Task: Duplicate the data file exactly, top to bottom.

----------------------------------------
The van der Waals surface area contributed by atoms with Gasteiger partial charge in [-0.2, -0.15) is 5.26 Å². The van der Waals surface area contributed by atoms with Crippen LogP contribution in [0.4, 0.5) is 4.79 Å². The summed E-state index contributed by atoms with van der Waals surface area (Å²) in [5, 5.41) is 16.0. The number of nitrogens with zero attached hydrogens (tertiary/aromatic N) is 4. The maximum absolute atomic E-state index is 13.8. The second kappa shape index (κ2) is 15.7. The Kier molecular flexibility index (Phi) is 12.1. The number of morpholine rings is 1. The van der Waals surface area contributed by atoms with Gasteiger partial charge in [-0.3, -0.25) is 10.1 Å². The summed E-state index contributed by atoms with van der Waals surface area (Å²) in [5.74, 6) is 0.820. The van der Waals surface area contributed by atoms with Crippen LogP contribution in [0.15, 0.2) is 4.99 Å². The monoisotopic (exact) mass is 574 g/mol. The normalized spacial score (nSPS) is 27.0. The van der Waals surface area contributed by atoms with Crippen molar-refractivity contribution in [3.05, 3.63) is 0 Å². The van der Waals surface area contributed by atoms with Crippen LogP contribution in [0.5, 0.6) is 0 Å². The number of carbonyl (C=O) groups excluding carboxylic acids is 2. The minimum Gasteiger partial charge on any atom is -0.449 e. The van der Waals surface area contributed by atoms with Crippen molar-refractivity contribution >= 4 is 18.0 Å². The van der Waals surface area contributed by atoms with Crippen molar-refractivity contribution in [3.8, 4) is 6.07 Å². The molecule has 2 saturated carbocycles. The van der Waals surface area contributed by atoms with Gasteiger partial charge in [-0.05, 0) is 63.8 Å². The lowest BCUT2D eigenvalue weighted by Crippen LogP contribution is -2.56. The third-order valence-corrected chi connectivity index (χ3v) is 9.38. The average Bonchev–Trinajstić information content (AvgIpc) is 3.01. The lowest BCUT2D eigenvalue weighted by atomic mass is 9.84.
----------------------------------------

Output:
The van der Waals surface area contributed by atoms with Gasteiger partial charge in [-0.2, -0.15) is 5.26 Å². The van der Waals surface area contributed by atoms with Crippen LogP contribution in [0.4, 0.5) is 4.79 Å². The summed E-state index contributed by atoms with van der Waals surface area (Å²) in [5, 5.41) is 16.0. The number of nitrogens with zero attached hydrogens (tertiary/aromatic N) is 4. The maximum absolute atomic E-state index is 13.8. The second kappa shape index (κ2) is 15.7. The Kier molecular flexibility index (Phi) is 12.1. The number of morpholine rings is 1. The van der Waals surface area contributed by atoms with Gasteiger partial charge in [-0.3, -0.25) is 10.1 Å². The summed E-state index contributed by atoms with van der Waals surface area (Å²) in [5.74, 6) is 0.820. The van der Waals surface area contributed by atoms with Crippen LogP contribution in [0.15, 0.2) is 4.99 Å². The monoisotopic (exact) mass is 574 g/mol. The normalized spacial score (nSPS) is 27.0. The van der Waals surface area contributed by atoms with Crippen molar-refractivity contribution in [3.05, 3.63) is 0 Å². The van der Waals surface area contributed by atoms with Crippen LogP contribution in [0.5, 0.6) is 0 Å². The number of carbonyl (C=O) groups excluding carboxylic acids is 2. The minimum Gasteiger partial charge on any atom is -0.449 e. The van der Waals surface area contributed by atoms with Crippen molar-refractivity contribution >= 4 is 18.0 Å². The van der Waals surface area contributed by atoms with Crippen molar-refractivity contribution in [3.8, 4) is 6.07 Å². The molecule has 2 saturated carbocycles. The van der Waals surface area contributed by atoms with Gasteiger partial charge in [-0.05, 0) is 63.8 Å². The lowest BCUT2D eigenvalue weighted by Crippen LogP contribution is -2.56. The third-order valence-corrected chi connectivity index (χ3v) is 9.38. The average Bonchev–Trinajstić information content (AvgIpc) is 3.01. The lowest BCUT2D eigenvalue weighted by atomic mass is 9.84.